Reproducible research… so hot right now. This post is about a way to use “Containers” to conduct analysis in a more reproducible way. If you are familiar with Docker containers and reproducibility, you can probably skip most of this and check out the
liftr code snippets towards the end. If you are like, “what the heck is this container business?”, then I hope that this post gives you a bit of insight on how to turn basic R scripts and Rmarkdown into fully reproducible computing environments that anyone can run. The process is based on the
Docker container platform and the
liftr R package. So if you want to hear more about using
liftr for reproducible analysis in R, please continue!
- Concept – Learn to create and share a
Dockerfilewith your code and data to more faithfully and accurately reproduce analysis.
- User Level – Beginner to intermediate level R user; some knowledge of Rmarkdown and the concept of reproducibility
- Requirements – Recent versions of R and RStudio; Docker; Internet connection
- Tricky Parts
- Pay Off
- A level-up in your ability to reproduce your own and others code and analysis
- Better control over what your software and analysis is doing
- Confidence that your analytic results are not due to some bug in your computer/software setup
More than just sharing code…
So you do your analysis in R (that is awesome!) and you think reproducibility is cool. You share code, collaborate, and maybe use Git Hub occasionally, but the phrase ‘containerization of computational environments’ doesn’t really resonate. Have no fear, you are not alone! Sharing your code and data is a great way to take advantage of the benefits of reproducible research and well documented in a variety of sources. Marwick 2016 and Marwick and Jacobs 2017 as leading examples. However, limiting ourselves to thinking of reproducibility as only involving code and data ignores the third and equally crucial component; the environment.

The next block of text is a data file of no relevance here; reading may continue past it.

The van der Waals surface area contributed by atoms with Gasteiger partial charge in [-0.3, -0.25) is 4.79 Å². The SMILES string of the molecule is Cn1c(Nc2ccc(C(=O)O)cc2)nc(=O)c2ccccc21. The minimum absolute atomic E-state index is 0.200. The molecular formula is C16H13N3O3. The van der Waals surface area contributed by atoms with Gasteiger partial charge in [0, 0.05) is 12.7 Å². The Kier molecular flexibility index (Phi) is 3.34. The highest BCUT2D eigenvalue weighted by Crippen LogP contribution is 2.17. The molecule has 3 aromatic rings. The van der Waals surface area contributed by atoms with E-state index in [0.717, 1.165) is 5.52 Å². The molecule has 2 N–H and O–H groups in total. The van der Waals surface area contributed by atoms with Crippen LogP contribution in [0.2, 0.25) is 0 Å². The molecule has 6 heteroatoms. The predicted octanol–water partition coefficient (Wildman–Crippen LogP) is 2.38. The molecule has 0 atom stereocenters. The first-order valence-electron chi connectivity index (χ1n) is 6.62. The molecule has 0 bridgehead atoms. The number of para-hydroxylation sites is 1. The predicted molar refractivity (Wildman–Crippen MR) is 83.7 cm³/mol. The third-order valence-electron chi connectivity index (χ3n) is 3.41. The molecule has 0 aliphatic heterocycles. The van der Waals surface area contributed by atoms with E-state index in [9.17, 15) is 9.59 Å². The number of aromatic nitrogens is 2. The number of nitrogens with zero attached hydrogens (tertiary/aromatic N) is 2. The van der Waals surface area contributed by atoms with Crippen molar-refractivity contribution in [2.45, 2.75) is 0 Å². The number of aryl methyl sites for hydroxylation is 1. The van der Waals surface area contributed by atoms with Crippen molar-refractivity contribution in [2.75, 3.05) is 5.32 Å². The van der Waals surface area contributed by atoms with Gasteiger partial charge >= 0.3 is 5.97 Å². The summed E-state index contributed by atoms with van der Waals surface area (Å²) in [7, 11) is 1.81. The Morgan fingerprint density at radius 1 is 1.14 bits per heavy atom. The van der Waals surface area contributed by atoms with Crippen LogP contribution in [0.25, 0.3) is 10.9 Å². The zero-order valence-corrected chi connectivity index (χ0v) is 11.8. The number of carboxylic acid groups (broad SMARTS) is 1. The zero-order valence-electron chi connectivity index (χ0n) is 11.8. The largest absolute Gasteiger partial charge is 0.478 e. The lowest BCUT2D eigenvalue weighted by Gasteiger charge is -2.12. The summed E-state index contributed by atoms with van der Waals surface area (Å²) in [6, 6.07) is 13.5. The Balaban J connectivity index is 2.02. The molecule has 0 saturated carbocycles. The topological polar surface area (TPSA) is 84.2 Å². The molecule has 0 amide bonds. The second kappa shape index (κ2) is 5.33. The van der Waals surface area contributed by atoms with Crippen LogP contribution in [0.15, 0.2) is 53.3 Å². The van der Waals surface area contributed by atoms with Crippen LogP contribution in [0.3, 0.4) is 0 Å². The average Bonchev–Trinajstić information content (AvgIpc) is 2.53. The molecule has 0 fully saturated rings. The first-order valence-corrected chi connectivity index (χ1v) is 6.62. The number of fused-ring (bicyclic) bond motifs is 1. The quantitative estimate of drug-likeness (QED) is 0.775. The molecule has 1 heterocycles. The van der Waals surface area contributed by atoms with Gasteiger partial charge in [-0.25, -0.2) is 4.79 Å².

Simply, the environment of the analysis includes the computer’s software, settings, and configuration on which it was run. For example, if I run an analysis on my Mac with OSX version something, and Rstudio version 1.1.383, a few packages, and program XYZ installed it may work perfectly in that computational environment. If I then share the code with a co-worker and they try to run it on a computer with Windows 10, Rstudio 0.99b, and clang4, but not rstan and liblvm203a the code will fail with a variety of hard to decipher error messages. The process is decidedly not reproducible. Code and data are in place, but the changes to the computational environment thwart attempts are reproducing the analysis.
At this point, it may be tempting to step back and claim that it is user #2’s prerogative to make an environment that will run the code; especially if you won’t have to help them fix this issue. However, we can address this problem in straightforward way, uphold the ethos of reproducibility, and make life less miserable for our future selves. This is where Docker and containers come into play.
So what is a container?
Broadly speaking, a container is a way to put the software & system details of on one computer into a set of instructions that can be recreated on another computer; without changing the second computers underlying software & system. This is the same broad concept of Virtual machines, virtual environments, and containerization. Simply, I can make your computer run just like my computer. This magic is achieved by running the Docker platform on your computer and using a
Dockerfile to record the instructions for building a specific computational environment.
There is a ton about this that can be super complex and float well-above ones head. Fortunately, we don’t need to know all the details to use this technology! The name “container” is a pretty straight ahead metaphor for what this technology does. Specifically a shipping container is a metal box of a standard size that stacks up on any ship and moves to any port regardless of what it carries and what language is spoken. It is a standardized unit of commerce. In that sense, the Docker container is a standardized shipping box for a computer environment that fits in a single file, ships to any computer, and contains any odd assortment of software provided it is specified in the
Dockerfile. To this end, the idea is that you can pack the relevant specifics of your computer, software, versions, packages, etc… into a container and ship it with your code and data allowing an end user to recreate your computing environment and run the analysis. Reproducibility at its finest!